COINTREAU?
CARIDU
NOTFUFF?

And it is addressed to:

ANYONE?
APPLE?
BROOKFIELDS?
CUT MILL LANE?
ELSTEAD?
SORRY.

Ringo's commentary: "From Paul, I think. Nothing to say but it's okay."

 

The torn stamps remind me of that story Paul told of how he'd quietly rebel against his parents as a child by making tiny tears in one of the curtains.

parlance

The following people thank parlance for this post:

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Beware of sadness. It can hit you. It can hurt you. Make you sore and what is more, that is not what you are here for. - George

Check out my fan video for Paul's song "Appreciate" at Vimeo or YouTube.

30 March 2015
4.38pm
ewe2
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Just...wow. I'm going to have to reread Doggett, that moment with the postcard is just...wow. That's real fruitcake territory, just physically unable to express emotions directly like that. The one to Ringo puts me in mind of Paul's period of drinking the days away, the ones to Taylor are incredible. The ego and immaturity of it is a little frightening, like a schoolboy given unexpected power over his peers and can only think of snide paybacks. Not something you'd expect from someone rich famous and enormously talented. But there you go. What's the deal with the torn stamps? Forcing the receiver to pay for the postcard?

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Silly Girl
30 March 2015
4.41pm
Joe
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Oh wow, thanks for such a detailed response! I knew Paul went a bit crazy around the time of McCartney/Ram, and I'd heard the 'jap tart' story before, but I didn't know he was in the habit of sending cards like those.

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30 March 2015
4.45pm
parlance
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I have empathy for everyone involved. I think it was probably frightening to receive those postcards, and yes, a lot of pain could have been prevented had The Beatles learned to talk to each other (didn't Mick Jagger say something similar?). But it seemed it was unusually fraught time for Paul, and I get the impression it was particularly scary because it wasn't normal behavior for him. Remember, he was still in his 20s when all of this went down. I don't know how many people could have gone through what The Beatles did at that age and be expected to behave maturely. Also, I'm pretty sure Paul and Taylor patched up things after that.

Oh, I just saw your edit about the torn stamps, ewe2. I don't know if the person had to pay for that as long as the entire stamp was present. Like I said, it reminded me of the torn curtain story - a quiet, pissy rebellion.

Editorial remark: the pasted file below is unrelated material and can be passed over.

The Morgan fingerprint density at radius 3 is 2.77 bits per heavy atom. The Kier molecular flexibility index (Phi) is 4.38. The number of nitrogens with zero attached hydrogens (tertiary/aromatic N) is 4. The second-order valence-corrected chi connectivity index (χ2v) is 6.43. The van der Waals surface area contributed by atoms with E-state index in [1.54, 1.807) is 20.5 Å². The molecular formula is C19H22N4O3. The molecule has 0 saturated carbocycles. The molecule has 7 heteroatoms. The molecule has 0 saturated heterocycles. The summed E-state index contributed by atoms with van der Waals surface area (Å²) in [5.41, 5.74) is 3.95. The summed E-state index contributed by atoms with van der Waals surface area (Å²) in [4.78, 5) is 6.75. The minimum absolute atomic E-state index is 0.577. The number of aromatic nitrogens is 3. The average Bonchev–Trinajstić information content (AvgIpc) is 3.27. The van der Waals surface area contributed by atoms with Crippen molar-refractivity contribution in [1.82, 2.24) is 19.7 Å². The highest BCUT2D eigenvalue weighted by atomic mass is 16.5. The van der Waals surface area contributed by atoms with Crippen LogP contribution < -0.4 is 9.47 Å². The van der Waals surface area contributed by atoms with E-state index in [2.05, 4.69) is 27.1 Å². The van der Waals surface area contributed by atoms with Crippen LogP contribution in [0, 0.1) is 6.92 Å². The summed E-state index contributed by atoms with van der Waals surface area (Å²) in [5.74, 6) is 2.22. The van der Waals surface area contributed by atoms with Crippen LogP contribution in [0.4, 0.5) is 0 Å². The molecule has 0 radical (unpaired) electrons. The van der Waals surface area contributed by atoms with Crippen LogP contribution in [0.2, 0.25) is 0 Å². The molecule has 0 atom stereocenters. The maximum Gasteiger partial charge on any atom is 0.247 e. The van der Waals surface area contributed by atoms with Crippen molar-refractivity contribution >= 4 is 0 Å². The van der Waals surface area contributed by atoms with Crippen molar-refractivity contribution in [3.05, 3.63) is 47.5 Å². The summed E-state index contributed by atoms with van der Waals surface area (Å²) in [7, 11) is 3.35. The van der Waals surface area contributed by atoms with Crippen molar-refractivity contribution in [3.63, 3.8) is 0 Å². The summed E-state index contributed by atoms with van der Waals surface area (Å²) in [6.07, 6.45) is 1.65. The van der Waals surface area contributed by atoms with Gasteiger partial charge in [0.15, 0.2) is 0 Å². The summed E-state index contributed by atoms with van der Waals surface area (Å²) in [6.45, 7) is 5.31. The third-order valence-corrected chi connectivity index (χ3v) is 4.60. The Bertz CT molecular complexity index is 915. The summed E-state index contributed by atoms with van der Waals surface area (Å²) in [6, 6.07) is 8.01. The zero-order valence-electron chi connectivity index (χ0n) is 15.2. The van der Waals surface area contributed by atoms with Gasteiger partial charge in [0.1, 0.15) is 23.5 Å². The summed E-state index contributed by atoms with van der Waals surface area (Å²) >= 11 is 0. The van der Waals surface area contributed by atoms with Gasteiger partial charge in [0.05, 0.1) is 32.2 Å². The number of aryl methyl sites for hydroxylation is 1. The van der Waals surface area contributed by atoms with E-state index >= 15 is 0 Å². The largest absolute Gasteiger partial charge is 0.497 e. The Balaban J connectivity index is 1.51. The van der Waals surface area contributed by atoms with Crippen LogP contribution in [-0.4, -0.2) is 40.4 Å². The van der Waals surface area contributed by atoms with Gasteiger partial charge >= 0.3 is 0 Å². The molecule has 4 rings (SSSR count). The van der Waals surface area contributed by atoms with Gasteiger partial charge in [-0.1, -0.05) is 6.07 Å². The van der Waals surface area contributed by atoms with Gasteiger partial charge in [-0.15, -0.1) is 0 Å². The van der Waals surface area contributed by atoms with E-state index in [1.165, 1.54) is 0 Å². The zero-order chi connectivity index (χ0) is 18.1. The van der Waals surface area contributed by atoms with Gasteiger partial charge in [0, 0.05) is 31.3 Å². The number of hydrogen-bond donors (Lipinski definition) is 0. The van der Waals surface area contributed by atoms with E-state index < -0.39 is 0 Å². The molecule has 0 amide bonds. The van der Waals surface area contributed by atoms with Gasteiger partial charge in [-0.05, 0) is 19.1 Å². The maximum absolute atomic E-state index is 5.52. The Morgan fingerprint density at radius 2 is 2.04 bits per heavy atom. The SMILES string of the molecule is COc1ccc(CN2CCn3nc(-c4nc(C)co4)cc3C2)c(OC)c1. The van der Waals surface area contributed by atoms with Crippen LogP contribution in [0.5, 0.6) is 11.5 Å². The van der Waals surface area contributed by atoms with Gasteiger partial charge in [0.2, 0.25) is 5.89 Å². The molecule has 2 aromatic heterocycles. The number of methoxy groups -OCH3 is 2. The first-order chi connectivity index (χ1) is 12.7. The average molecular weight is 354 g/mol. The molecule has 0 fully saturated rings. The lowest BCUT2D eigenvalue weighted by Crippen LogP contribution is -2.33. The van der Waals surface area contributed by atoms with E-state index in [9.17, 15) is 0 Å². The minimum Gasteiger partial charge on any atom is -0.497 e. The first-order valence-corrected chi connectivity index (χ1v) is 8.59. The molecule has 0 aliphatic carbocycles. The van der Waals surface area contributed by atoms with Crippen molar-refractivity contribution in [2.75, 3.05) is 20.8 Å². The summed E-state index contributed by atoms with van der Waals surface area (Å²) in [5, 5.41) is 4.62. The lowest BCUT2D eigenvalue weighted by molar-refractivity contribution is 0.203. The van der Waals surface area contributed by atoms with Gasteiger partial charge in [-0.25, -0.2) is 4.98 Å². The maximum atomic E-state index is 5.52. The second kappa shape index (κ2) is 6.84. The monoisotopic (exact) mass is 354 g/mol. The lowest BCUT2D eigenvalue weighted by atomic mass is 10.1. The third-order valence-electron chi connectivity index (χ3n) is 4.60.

parlance

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Beware of sadness. It can hit you. It can hurt you. Make you sore and what is more, that is not what you are here for. - George

Check out my fan video for Paul's song "Appreciate" at Vimeo or YouTube.

30 March 2015
5.00pm
ewe2
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Yeah I'm just thinking about why Taylor might have been a target for such revenge. Possibly Paul blaming Taylor for a public perception out of his control? It's mean behaviour to an employee (and really dumb to attack a publicist), imagine if that had happened in today's media climate! To do it to a friend and claim it was a joke to his face...Paul was still an emotional teenager I guess.

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parlance
30 March 2015
5.33pm
parlance
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ewe2 said
Paul was still an emotional teenager I guess.

I hear you. After I read Doggett's book a couple of years ago, I had to contend with the realization that the Beatles weren't the mature, fully in-control, zen adults I envisioned when I was a child.

One of the reasons why the postcards story fascinates me is that it does remind me that Paul is human and fallible, and I like him for that.

parlance

The following people thank parlance for this post:

Silly Girl

Beware of sadness. It can hit you. It can hurt you. Make you sore and what is more, that is not what you are here for. - George

Check out my fan video for Paul's song "Appreciate" at Vimeo or YouTube.

30 March 2015
5.54pm
Ron Nasty
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Makes you wonder what kind of postcards John was getting. And maybe casts a different light on "Two of us sending postcards..."

Was the fact that this -
imagine-postcard-insert.jpg


- was a postcard a message in itself?

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3 April 2015
8.15am
bewareofchairs
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I don't approve of The Beatles' immature behaviour by any means, but in a way finding out that they weren't these all-knowing perfect men made me like them more because they became so much more relatable and interesting. Another example is the way Paul treated Stuart. He was awful, but at the same time, reading about how Paul felt in those Hamburg days made me empathise with him in a way that I never had before. 

I think it's important for people to realise how complex and sad the whole thing could be, and the toll being a Beatle took on all of them.

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3 April 2015
4.32pm
bewareofchairs
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You know, I wonder if George ever received nasty postcards from Paul. He never mentioned it, but if he didn't, he would've been the only one. If he did, then it might help explain some of the comments he made about Paul over the years. Either way it's interesting to think about.